If you are not living for something;

You are dying for nothing.

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Hope this helps,

Check out this link leads to a Video interview on me and my grand daughter done by a local TV Station on our WHITE HOMING PIGEON loft:

http://globalnews.ca/news/1478351/carrier-pigeons-continue-to-connect-family/

If you are not living for something;

You are dying for nothing.

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post #6 of 7
Thread Starter 

Thanks for the advice.  I did round up a couple milk crates yesterday.  I have horse feed bags that might work or at least help to stuff in the crate and then be easy to pull out.  I will give this a try.

Thanks,

Rob

post #7 of 7
You have been getting good advice so far. While there are a few things about nests that are good to know, people tend to worry about this kind of stuff a lot more than the chickens. Chickens are really adaptable and there are a lot of different ways to do this. Your pullet’s behaviors are normal, by the way.

Adult hens will often scratch around in a nest to get the bedding just right. If the lip is too low, they can and will scratch out bedding, fake eggs, or real eggs another hen has laid. You need enough of a lip to keep that from happening. I like enough depth of bedding so the bottom of the nest stays padded too but part of that depends on what you use for bedding. We use things from feed bags, hay, straw, wood shavings, Spanish moss, shredded paper, carpet, rags, you name it. They all can work but we all have our individual preferences. I cut long grass from places I don’t mow or weed eat and dry that, so I guess that’s technically hay. Doesn’t mean its best, it’s just what I use. It’s free and I’m cheap.

I’ve seen chickens perch on some really thin edges. Will a hen hop on the edge of a milk carton to get in? It’s quite possible. Will she turn it over? Are you talking about a tiny Serama hen or a huge Jersey Giant? How firm is it where it is? Is it rickety? Some people just set a cardboard box or milk crate in the corner of the coop on the floor for full-sized hens and it works. Whether or not you need some kind of frame for the milk carton depends on your chickens and how it is set up.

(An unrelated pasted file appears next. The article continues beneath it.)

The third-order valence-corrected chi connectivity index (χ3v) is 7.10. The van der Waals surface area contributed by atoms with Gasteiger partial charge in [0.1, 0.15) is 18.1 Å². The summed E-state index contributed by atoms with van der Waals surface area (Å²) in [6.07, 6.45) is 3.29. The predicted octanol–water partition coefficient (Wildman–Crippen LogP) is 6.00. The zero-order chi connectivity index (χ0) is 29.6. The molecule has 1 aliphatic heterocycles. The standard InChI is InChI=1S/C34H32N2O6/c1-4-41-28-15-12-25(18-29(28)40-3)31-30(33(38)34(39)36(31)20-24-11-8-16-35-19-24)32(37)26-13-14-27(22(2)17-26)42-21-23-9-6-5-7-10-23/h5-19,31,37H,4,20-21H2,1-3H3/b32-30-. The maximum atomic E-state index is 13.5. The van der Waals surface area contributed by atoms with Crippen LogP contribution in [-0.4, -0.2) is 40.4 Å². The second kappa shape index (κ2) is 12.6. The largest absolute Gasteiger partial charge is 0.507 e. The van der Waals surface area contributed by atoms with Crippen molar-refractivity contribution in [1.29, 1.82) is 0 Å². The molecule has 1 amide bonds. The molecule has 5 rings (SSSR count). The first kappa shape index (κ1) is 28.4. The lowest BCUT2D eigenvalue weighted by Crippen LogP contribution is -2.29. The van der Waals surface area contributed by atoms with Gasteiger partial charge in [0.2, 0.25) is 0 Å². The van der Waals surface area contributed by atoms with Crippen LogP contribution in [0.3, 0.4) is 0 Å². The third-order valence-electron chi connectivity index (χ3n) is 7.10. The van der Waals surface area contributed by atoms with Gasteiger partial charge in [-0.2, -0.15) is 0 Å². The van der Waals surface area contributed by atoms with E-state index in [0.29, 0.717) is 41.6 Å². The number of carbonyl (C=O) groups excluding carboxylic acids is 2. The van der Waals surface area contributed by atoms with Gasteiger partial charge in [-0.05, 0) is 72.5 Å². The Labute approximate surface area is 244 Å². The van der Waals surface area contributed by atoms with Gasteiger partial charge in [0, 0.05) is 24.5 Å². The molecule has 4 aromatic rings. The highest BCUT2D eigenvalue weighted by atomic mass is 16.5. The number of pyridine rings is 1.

Chickens don’t care that much whether the nest has a top on it or not. You can find plenty of photos on this forum where people have nests without tops. You don’t want them pooping in the nest, so don’t position it where poop from the roosts will hit it. Make your roosts higher than anything you don’t want them sleeping in or on, like the edges of your milk crates

Hens tend to lay in protected places. Their instinct is to hide a nest from predators. They tend to like darker spots. Some people have their coops so bright with lots of windows that it’s hard to find a dark spot. Covered nests tend to work better there.

Just because you provide good nests doesn’t mean they will use them. They might find a dark spot or even shadows on the floor might be enough to make them think it’s a hidden spot and will make a good nest. One of the tricks we use is to put fake eggs in the nest. They tend to like to lay where others are already laying. If there is an egg there, they tend to lay there. I use golf balls but others use wooden or ceramic eggs, plastic Easter eggs (you might fill them with sand or something heavy and glue them shut), even ping pong balls for bantams.

You’ll notice I’ve used some weasel words like “tend”. They are living animals and don’t always do what they are supposed to do. For everything I’ve mentioned, someone can come up with an exception. They can be pretty aggravating at times. But it’s a fun trip. Welcome to the adventure.

 I grow a little impatient when people seem to think that they are unique in the world. Of course they are. Just like everyone else.

 

"If you make every game a life-and-death proposition, you're going to have problems. For one thing, you'll be dead a lot." — former North Carolina coach Dean Smith

 

http://www.backyardchickens.com/a/how-much-room-do-chickens-need

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 I grow a little impatient when people seem to think that they are unique in the world. Of course they are. Just like everyone else.

 

"If you make every game a life-and-death proposition, you're going to have problems. For one thing, you'll be dead a lot." — former North Carolina coach Dean Smith

 

http://www.backyardchickens.com/a/how-much-room-do-chickens-need